There is a difference between an accounting and discharge approval and a disclaimer. Obtaining the court’s approval of a final account alone is not, or should not be, a decision on beneficiary claims. State Bank of Texas v. Amaro, 87 SW 3d 538 (Tex. 2002). In Amaro, the Texas Supreme Court said:

[T]The Trust Code does not contemplate that an accountancy regulates the tort liability of the trustee. As noted, section 113.152 establishes the content of an accounting and requires the trustee to list the trust property, transactions, property, cash and all known debts owed by the trust. This simply does not affect the tort liability of the trustee. This conclusion is supported by the structure of the Trust Code, which includes subchapter E “Accounting by the Trustee” in Chapter 113, entitled “Administration”. In contrast, Chapter 114 deals with “the responsibilities, rights and remedies of trustees, beneficiaries and third parties”. Thus, the final accounts “constitute the basis for a liquidation of the trust to determine the balance owed to the beneficiary”. Supra, 74 SW3d at page 397. As TSB notes in its factum, “the relief requested by TSB essentially provided for the determination of the amounts that should be paid to Vargas by TSB and the termination of the trust and issues relating thereto ”. The determination of TSB’s tort liability is not necessary for the termination of the trust or the determination of the trust balance owed to the beneficiary and, as we have held above, was outside the scope of the repair requested by TSB. Therefore, because the approval of the accounting, including distributions, costs and expenses, was not a decision on TSB tort liability, Vargas was not entitled to a jury or notice of forty-five days for the hearing.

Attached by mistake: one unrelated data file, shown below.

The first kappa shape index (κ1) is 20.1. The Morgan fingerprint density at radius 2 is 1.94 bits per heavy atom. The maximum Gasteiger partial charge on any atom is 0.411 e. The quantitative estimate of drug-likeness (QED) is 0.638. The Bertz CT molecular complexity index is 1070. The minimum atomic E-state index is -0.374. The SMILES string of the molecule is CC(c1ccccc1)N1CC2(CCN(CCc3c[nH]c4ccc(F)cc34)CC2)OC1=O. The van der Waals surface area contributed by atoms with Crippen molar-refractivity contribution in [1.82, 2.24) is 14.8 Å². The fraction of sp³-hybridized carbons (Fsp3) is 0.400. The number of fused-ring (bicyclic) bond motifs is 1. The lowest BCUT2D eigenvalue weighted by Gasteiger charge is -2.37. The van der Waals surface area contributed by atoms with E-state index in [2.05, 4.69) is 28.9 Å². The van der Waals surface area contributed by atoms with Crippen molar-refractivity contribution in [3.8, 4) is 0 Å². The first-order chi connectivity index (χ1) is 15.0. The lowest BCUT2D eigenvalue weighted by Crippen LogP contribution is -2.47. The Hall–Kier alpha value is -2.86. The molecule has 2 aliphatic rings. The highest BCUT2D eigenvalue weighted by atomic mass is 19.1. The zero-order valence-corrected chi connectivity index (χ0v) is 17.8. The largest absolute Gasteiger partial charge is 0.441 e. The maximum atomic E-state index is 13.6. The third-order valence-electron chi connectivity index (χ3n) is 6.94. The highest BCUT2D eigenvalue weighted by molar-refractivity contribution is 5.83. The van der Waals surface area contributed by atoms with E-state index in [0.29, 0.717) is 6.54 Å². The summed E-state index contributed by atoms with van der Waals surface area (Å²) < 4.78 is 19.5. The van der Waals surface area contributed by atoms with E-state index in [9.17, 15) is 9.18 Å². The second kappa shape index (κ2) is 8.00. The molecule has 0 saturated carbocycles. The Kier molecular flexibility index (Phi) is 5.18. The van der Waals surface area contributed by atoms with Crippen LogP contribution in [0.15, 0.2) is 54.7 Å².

Username. See also Riley v. Alpert, N ° 01-11-00430-CV, 2012 App Tex. LEXIS 6049, 2012 WL 3042991 (Tex. App. July 26, 2012, no animals); Bank of Texas, NA Trustee v. Mexia, 135 SW3d 356, 362 (Tex. App. — Dallas 2004, pet refused) (approval of an accounting is an administrative function, not a tort decision of the trustee).

Thus, the trustee must plead for a discharge and a finding of not tort, and the court must hold an evidentiary hearing concerning the actions of the trustee. The trustee can do so under section 115.001 (a) and also through the Texas Uniform Declarative Judgment Act in Chapter 37 of the Texas Code of Civil Practice and Remedies. The case discussed above raises an important point, if a court grants a finding of disclaimer, and no one retains any error regarding that finding, then it will be res judicata and enforceable. Cable Walt Trust Co. Inc. vs. Palmer, 859 SW2d 475, 480-81 (Tex. App. — San Antonio 1993, brief refused).


Source link